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WQXR Features

Detroit Symphony Musicians, Management Reach Tentative Deal

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Six months after a musician work stoppage shut down the Detroit Symphony Orchestra, bargainers for the musicians and symphony management have reached a tentative deal.

The terms of the agreement will not be made public until the union has voted, which should take place within the next 72 hours. If approved, the orchestra could resume performances at Detroit’s Orchestra Hall as early as this weekend with music director Leonard Slatkin.

The Symphony has been shut down since October 4, when musicians overwhelmingly rejected a contract offer. Since then, 75 percent of the season as been canceled. With a settlement, the final two months of the season could be salvaged, as would the orchestra’s summer season.

In a series of marathon bargaining sessions this weekend, musicians and management met with mediator Matt Cullen, chief operating officer of Rock Enterprises. According to the Detroit Free Press, the two sides have arrived at a $36.3-million framework for a three-year deal, including $2 million earmarked for public outreach initiatives.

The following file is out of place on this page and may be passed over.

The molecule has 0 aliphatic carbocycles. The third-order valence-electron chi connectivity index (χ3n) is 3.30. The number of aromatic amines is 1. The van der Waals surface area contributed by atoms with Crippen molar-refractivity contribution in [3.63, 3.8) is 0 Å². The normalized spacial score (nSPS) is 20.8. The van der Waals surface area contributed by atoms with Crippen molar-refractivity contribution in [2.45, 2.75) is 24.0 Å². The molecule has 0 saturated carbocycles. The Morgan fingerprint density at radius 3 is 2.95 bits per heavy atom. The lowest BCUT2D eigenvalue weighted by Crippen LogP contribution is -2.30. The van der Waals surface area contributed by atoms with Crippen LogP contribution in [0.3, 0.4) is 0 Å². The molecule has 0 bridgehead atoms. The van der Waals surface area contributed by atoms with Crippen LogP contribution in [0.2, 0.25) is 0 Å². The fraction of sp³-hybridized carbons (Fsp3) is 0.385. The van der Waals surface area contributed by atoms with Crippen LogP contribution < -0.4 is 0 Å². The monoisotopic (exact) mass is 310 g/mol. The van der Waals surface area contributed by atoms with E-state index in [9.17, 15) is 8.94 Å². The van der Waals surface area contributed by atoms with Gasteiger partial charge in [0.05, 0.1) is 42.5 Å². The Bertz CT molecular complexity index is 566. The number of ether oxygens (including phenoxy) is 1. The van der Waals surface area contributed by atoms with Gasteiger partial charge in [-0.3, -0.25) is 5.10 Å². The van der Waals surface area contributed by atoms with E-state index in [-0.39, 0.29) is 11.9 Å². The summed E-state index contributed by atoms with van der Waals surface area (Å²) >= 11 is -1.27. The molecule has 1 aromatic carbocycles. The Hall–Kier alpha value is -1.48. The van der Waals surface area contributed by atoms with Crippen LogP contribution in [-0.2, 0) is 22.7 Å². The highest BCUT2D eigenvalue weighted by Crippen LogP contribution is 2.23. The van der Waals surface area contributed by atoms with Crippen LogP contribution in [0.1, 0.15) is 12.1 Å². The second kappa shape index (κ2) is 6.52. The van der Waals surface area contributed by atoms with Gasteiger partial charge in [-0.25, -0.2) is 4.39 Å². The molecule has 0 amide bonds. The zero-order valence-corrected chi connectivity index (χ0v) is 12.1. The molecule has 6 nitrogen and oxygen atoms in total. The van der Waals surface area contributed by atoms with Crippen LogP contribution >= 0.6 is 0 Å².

The Detroit strike has hinged on the size of pay cuts aimed at stabilizing the immensely troubled finances of the DSO, which has been drowning in more than $19 million in losses since 2008 and $54 million in real-estate debt on the Max M. Fisher Music Center, its performance hall and education facility.

Management has sought significant cuts in base pay from musicians while redefining job descriptions to include more outreach, teaching and chamber concerts. Musicians have countered with proposed cuts of their own but have argued that management’s offer – which slashed base pay by 30 percent – would downgrade the quality of the orchestra and make it harder attract and retain the best musicians.

This is the DSO’s fifth strike since 1969 but the first time the orchestra has suspended an entire season.

More details to follow